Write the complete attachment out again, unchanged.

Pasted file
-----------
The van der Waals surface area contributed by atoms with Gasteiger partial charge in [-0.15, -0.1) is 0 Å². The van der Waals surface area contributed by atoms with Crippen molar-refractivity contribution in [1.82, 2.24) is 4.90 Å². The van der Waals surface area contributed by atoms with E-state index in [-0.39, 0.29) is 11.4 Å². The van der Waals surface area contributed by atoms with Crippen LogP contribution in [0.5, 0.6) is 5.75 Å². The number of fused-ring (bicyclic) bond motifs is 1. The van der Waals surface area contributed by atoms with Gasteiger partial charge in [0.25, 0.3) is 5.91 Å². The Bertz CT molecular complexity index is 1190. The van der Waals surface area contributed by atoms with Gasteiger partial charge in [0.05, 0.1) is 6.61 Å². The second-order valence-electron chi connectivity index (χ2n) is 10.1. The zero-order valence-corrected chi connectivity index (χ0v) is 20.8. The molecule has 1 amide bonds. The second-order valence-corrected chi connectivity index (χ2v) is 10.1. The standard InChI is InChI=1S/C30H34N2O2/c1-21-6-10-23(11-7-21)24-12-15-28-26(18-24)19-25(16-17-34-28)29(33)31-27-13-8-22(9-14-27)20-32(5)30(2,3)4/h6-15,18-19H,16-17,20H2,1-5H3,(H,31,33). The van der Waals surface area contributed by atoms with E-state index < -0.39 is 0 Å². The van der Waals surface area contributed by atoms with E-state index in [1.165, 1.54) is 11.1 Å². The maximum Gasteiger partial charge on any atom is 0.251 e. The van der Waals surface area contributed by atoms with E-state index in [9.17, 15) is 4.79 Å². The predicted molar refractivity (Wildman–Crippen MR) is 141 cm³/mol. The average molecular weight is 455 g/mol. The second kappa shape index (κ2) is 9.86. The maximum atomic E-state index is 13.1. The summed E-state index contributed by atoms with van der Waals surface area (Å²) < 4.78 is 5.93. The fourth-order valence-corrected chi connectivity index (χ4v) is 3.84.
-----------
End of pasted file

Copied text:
The van der Waals surface area contributed by atoms with Gasteiger partial charge in [-0.15, -0.1) is 0 Å². The van der Waals surface area contributed by atoms with Crippen molar-refractivity contribution in [1.82, 2.24) is 4.90 Å². The van der Waals surface area contributed by atoms with E-state index in [-0.39, 0.29) is 11.4 Å². The van der Waals surface area contributed by atoms with Crippen LogP contribution in [0.5, 0.6) is 5.75 Å². The number of fused-ring (bicyclic) bond motifs is 1. The van der Waals surface area contributed by atoms with Gasteiger partial charge in [0.25, 0.3) is 5.91 Å². The Bertz CT molecular complexity index is 1190. The van der Waals surface area contributed by atoms with Gasteiger partial charge in [0.05, 0.1) is 6.61 Å². The second-order valence-electron chi connectivity index (χ2n) is 10.1. The zero-order valence-corrected chi connectivity index (χ0v) is 20.8. The molecule has 1 amide bonds. The second-order valence-corrected chi connectivity index (χ2v) is 10.1. The standard InChI is InChI=1S/C30H34N2O2/c1-21-6-10-23(11-7-21)24-12-15-28-26(18-24)19-25(16-17-34-28)29(33)31-27-13-8-22(9-14-27)20-32(5)30(2,3)4/h6-15,18-19H,16-17,20H2,1-5H3,(H,31,33). The van der Waals surface area contributed by atoms with E-state index < -0.39 is 0 Å². The van der Waals surface area contributed by atoms with E-state index in [1.165, 1.54) is 11.1 Å². The maximum Gasteiger partial charge on any atom is 0.251 e. The van der Waals surface area contributed by atoms with E-state index in [9.17, 15) is 4.79 Å². The predicted molar refractivity (Wildman–Crippen MR) is 141 cm³/mol. The average molecular weight is 455 g/mol. The second kappa shape index (κ2) is 9.86. The maximum atomic E-state index is 13.1. The summed E-state index contributed by atoms with van der Waals surface area (Å²) < 4.78 is 5.93. The fourth-order valence-corrected chi connectivity index (χ4v) is 3.84.